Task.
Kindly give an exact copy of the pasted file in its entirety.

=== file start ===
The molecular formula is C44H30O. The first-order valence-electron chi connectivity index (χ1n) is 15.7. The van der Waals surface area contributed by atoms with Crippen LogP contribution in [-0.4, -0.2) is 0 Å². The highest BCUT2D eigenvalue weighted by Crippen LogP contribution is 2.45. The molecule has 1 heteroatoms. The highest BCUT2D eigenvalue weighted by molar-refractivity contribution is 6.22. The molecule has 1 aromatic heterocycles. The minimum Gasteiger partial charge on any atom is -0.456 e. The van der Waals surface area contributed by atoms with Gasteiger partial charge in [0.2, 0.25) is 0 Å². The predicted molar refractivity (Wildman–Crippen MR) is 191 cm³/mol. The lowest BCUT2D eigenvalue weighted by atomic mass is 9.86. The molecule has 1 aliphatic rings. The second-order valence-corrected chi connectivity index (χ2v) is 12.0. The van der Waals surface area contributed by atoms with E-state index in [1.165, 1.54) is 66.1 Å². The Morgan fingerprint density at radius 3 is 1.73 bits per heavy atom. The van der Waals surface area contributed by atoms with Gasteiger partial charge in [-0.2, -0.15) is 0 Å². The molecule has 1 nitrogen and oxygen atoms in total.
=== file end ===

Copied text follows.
The molecular formula is C44H30O. The first-order valence-electron chi connectivity index (χ1n) is 15.7. The van der Waals surface area contributed by atoms with Crippen LogP contribution in [-0.4, -0.2) is 0 Å². The highest BCUT2D eigenvalue weighted by Crippen LogP contribution is 2.45. The molecule has 1 heteroatoms. The highest BCUT2D eigenvalue weighted by molar-refractivity contribution is 6.22. The molecule has 1 aromatic heterocycles. The minimum Gasteiger partial charge on any atom is -0.456 e. The van der Waals surface area contributed by atoms with Gasteiger partial charge in [0.2, 0.25) is 0 Å². The predicted molar refractivity (Wildman–Crippen MR) is 191 cm³/mol. The lowest BCUT2D eigenvalue weighted by atomic mass is 9.86. The molecule has 1 aliphatic rings. The second-order valence-corrected chi connectivity index (χ2v) is 12.0. The van der Waals surface area contributed by atoms with E-state index in [1.165, 1.54) is 66.1 Å². The Morgan fingerprint density at radius 3 is 1.73 bits per heavy atom. The van der Waals surface area contributed by atoms with Gasteiger partial charge in [-0.2, -0.15) is 0 Å². The molecule has 1 nitrogen and oxygen atoms in total.